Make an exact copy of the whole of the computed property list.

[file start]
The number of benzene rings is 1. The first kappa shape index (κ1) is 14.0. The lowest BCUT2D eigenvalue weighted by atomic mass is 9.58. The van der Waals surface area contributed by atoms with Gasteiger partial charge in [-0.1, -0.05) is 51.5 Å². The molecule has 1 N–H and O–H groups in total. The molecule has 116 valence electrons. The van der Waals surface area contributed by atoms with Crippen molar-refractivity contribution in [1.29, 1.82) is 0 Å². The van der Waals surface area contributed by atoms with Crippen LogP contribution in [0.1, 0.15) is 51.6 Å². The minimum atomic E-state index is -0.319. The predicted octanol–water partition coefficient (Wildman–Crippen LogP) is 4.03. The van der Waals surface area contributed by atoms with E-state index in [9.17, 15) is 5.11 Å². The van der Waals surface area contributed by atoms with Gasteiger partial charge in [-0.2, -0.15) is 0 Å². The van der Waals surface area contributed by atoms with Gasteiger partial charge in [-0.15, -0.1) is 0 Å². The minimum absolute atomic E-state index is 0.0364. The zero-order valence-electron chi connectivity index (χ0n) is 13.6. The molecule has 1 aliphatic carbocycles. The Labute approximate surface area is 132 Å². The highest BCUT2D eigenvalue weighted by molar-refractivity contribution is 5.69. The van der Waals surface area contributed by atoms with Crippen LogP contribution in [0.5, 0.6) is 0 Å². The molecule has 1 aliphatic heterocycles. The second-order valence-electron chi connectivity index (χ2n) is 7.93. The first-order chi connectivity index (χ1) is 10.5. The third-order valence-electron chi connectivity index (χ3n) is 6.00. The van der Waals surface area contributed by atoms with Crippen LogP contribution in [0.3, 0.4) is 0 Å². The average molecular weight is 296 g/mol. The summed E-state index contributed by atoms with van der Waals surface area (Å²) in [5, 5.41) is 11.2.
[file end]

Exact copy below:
The number of benzene rings is 1. The first kappa shape index (κ1) is 14.0. The lowest BCUT2D eigenvalue weighted by atomic mass is 9.58. The van der Waals surface area contributed by atoms with Gasteiger partial charge in [-0.1, -0.05) is 51.5 Å². The molecule has 1 N–H and O–H groups in total. The molecule has 116 valence electrons. The van der Waals surface area contributed by atoms with Crippen molar-refractivity contribution in [1.29, 1.82) is 0 Å². The van der Waals surface area contributed by atoms with Crippen LogP contribution in [0.1, 0.15) is 51.6 Å². The minimum atomic E-state index is -0.319. The predicted octanol–water partition coefficient (Wildman–Crippen LogP) is 4.03. The van der Waals surface area contributed by atoms with E-state index in [9.17, 15) is 5.11 Å². The van der Waals surface area contributed by atoms with Gasteiger partial charge in [-0.2, -0.15) is 0 Å². The van der Waals surface area contributed by atoms with Gasteiger partial charge in [-0.15, -0.1) is 0 Å². The minimum absolute atomic E-state index is 0.0364. The zero-order valence-electron chi connectivity index (χ0n) is 13.6. The molecule has 1 aliphatic carbocycles. The Labute approximate surface area is 132 Å². The highest BCUT2D eigenvalue weighted by molar-refractivity contribution is 5.69. The van der Waals surface area contributed by atoms with Crippen LogP contribution in [0.5, 0.6) is 0 Å². The molecule has 1 aliphatic heterocycles. The second-order valence-electron chi connectivity index (χ2n) is 7.93. The first-order chi connectivity index (χ1) is 10.5. The third-order valence-electron chi connectivity index (χ3n) is 6.00. The van der Waals surface area contributed by atoms with Crippen LogP contribution in [0.3, 0.4) is 0 Å². The average molecular weight is 296 g/mol. The summed E-state index contributed by atoms with van der Waals surface area (Å²) in [5, 5.41) is 11.2.